Ashima Goyal

G-20 can push financial reforms

Ashima Goyal | Updated on October 14, 2011

The French presidency of G-20 may lead to a welcome consensus in favour of more regulation. Meanwhile, emerging economies like India, which have been more systems-compliant, can bring fresh perspectives to the table.

The G-20 worked better in the heat of the global financial crisis. Increasing global fragility may make for a productive November meeting.


Delay and discretion are major weaknesses in proposed regulatory reform. Additional capital buffers under BASEL III are not to be put in place until 2018. Western banks with the largest cross border lending and vulnerabilities are lobbying to dilute even these proposals. They argue lending rates will go up as costs rise, and ambiguity in definitions makes arbitrage possible. Since one country or bank may gain at the expense of another no one will alone forsake risky strategies. We argue with taxes and other market regulations as complements buffers can safely reduce, making for a more effective yet feasible combination.

Loss-absorbing capital buffers are an accountant’s approach to reforms. Rather preventive policies should make agents internalize the spillovers they create for others and for the system. But macroprudential policies have largely been left to councils of regulators subject to both discretion and delay. Transaction-based taxes could constrain short-term leverage for all investors taking a position in risky assets, thus also preventing the arbitrage that creates shadow banks. Their simplicity makes universal application possible.

Since upfront costs are lower for taxes compared to capital charges, banks can lend more in bad times; taxes are automatically countercyclical since collections rise with the volume of activity; compared to regulation taxes are non-discretionary, non-discriminatory and based on hard information; risk-based taxes reduce micro incentives to undertake risky activities; unlike capital controls activities remain possible only costs rise.

It is easy to impose taxes in modern exchanges. But taxes should bear some relation to the riskiness of activities and to the transaction costs charged by exchanges. It follows such taxes should fall in emerging markets, where they tend to be high, and rise in advanced countries, where they are absent. Since many of these intra-institutional transactions consist of day trades, the tax would not be passed on to consumers. Technology has steeply reduced transaction costs—some reversal is compatible with effective functioning of markets. Since OTC derivatives are also to be cleared on central counterparties, all transactions can be taxed.


Quantitative easing and low interest rates in the West did not revive real activity but commodity prices rose. Resulting inflation in emerging markets is forcing them to reduce demand. But the latter is especially valuable as the global economy slows. If better commodity market regulations prevent price spikes, emerging markets can continue contributing to global demand.

Consumption growth in Asia has created a scarcity-hype, but total consumption is actually lower since the advanced economies, which are still the largest consumers, are facing a slowdown.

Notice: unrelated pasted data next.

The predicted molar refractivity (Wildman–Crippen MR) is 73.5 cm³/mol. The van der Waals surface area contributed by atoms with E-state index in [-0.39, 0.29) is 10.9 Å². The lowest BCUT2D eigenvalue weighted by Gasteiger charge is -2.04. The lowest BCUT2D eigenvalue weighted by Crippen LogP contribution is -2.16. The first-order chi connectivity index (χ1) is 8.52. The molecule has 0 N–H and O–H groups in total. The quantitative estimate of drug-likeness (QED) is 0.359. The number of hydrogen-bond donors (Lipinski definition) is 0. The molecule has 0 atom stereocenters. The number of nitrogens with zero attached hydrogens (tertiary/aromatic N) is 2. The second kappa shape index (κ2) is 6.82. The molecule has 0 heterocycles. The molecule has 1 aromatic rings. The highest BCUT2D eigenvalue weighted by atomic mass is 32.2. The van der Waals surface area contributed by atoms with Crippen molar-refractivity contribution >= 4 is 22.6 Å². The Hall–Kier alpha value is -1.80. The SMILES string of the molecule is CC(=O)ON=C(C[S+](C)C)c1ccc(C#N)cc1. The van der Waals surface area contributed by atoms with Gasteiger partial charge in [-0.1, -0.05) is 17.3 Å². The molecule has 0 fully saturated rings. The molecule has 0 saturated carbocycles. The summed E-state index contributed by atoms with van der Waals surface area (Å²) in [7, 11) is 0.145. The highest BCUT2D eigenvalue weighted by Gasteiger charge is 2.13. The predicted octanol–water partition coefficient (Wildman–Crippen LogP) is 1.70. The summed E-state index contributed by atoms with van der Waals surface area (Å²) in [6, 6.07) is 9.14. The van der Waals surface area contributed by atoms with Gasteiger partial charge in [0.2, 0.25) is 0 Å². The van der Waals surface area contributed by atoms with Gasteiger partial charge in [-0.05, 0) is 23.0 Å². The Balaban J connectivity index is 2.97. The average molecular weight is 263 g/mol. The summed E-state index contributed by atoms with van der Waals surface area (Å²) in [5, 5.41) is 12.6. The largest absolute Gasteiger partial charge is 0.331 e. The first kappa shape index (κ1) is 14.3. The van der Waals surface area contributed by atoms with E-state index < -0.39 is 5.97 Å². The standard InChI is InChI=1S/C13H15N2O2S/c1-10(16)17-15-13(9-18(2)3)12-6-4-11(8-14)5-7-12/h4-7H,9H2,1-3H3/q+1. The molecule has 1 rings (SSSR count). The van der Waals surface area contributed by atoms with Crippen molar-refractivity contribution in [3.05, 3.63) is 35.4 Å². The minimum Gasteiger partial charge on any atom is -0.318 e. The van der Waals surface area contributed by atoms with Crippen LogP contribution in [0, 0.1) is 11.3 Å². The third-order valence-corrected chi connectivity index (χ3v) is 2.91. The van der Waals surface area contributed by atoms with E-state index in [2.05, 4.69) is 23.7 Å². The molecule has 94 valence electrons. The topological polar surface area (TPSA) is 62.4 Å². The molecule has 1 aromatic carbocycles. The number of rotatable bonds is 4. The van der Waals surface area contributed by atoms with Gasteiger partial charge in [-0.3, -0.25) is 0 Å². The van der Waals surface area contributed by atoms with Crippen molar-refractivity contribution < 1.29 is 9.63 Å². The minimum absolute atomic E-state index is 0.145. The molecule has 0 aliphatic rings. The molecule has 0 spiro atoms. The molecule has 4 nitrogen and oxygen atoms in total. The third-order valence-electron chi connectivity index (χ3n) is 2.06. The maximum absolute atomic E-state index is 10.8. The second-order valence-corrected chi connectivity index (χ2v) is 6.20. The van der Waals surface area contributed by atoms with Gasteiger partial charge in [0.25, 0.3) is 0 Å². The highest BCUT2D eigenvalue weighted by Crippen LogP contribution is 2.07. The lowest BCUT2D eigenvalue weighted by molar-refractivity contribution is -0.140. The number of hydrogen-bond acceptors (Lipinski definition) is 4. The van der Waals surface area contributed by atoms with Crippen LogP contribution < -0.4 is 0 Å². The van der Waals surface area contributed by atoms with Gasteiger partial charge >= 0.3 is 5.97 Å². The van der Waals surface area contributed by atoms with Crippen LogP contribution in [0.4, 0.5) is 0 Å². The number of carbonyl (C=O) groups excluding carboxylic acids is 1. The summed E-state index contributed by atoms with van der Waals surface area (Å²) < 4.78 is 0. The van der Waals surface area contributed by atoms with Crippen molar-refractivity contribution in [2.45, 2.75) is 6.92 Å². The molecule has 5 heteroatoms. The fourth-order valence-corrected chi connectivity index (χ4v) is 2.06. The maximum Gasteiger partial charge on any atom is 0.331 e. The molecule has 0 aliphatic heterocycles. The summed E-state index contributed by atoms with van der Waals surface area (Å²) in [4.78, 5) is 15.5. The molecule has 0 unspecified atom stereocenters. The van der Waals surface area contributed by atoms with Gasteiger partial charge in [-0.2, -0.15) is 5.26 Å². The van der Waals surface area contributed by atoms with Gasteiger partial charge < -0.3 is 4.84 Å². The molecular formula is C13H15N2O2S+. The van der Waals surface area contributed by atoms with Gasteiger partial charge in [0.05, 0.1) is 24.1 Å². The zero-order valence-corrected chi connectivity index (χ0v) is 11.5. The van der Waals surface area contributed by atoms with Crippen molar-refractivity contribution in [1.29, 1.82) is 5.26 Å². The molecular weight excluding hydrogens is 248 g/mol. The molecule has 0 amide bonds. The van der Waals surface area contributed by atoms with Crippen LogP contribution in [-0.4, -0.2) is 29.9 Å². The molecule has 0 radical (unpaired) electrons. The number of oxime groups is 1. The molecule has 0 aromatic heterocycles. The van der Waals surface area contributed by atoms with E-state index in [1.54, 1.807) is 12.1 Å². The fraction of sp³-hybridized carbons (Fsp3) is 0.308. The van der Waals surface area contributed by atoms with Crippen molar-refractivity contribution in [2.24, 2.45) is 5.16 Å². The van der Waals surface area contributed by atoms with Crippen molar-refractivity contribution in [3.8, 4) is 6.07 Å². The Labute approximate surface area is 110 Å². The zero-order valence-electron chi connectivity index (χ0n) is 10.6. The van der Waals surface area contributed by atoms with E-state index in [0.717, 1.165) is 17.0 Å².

Since commodities have become an asset class, the structure of financial markets, liquidity, news and expectations of fundamentals all affect commodity prices. As long as informed traders dominate values should not deviate far from fundamentals, and price discovery through futures markets should help producers plan output and hedge risks.

But there can be one-way movement in futures prices, if everyone expects prices to rise, or if large one-way positions are built-up. There was large-scale index-based investment as pension funds etc diversified into exchange-traded funds (ETFs) tracking commodity indexes, after the 2002 dot com crash. Investors tend to take long positions that are continuously rolled over, through OTC dealers who then buy futures to hedge their own short exposures, after netting across all their clients. These hedging activities gave ‘swap dealers’ exemptions from speculative position limits in the US. But investors are not commercial hedgers. They speculate on future prices, tending to push them up. Swap dealers hedge financial not commercial positions. The UK is worse, with no position limits. Emerging markets impose such limits.


Large frequent global price spikes associated with the global financial crisis, the S&P US downgrade, and Euro debt crisis point to regulatory flaws. Even oil producers consider oil futures to be too volatile and prefer to work with an expected price band of $60-80.

If position limits reduce the impact of large trades, and together with transaction taxes lower price volatility, it will benefit participants themselves. Emerging markets such as Brazil have done well with tight regulations and a smaller share of OTC transactions compared to the West. Volatility increases margin calls. Even if price rise benefits long positions, the subsequent crash hurts them. ETFs make large scale exit also easy. Steep price decreases have begun in gold and silver, as volatility prompts a shift to US dollars and throws doubt on the resource scarcity argument.

The G-20 must help set in good systems. Only a global body can push through a universal tax or position limit. Government allocation makes worse mistakes so markets are necessary. But unregulated and poorly designed markets build up unsustainable excesses.

(The author is professor of Economics. IGIDR, Mumbai.

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Published on May 12, 2011
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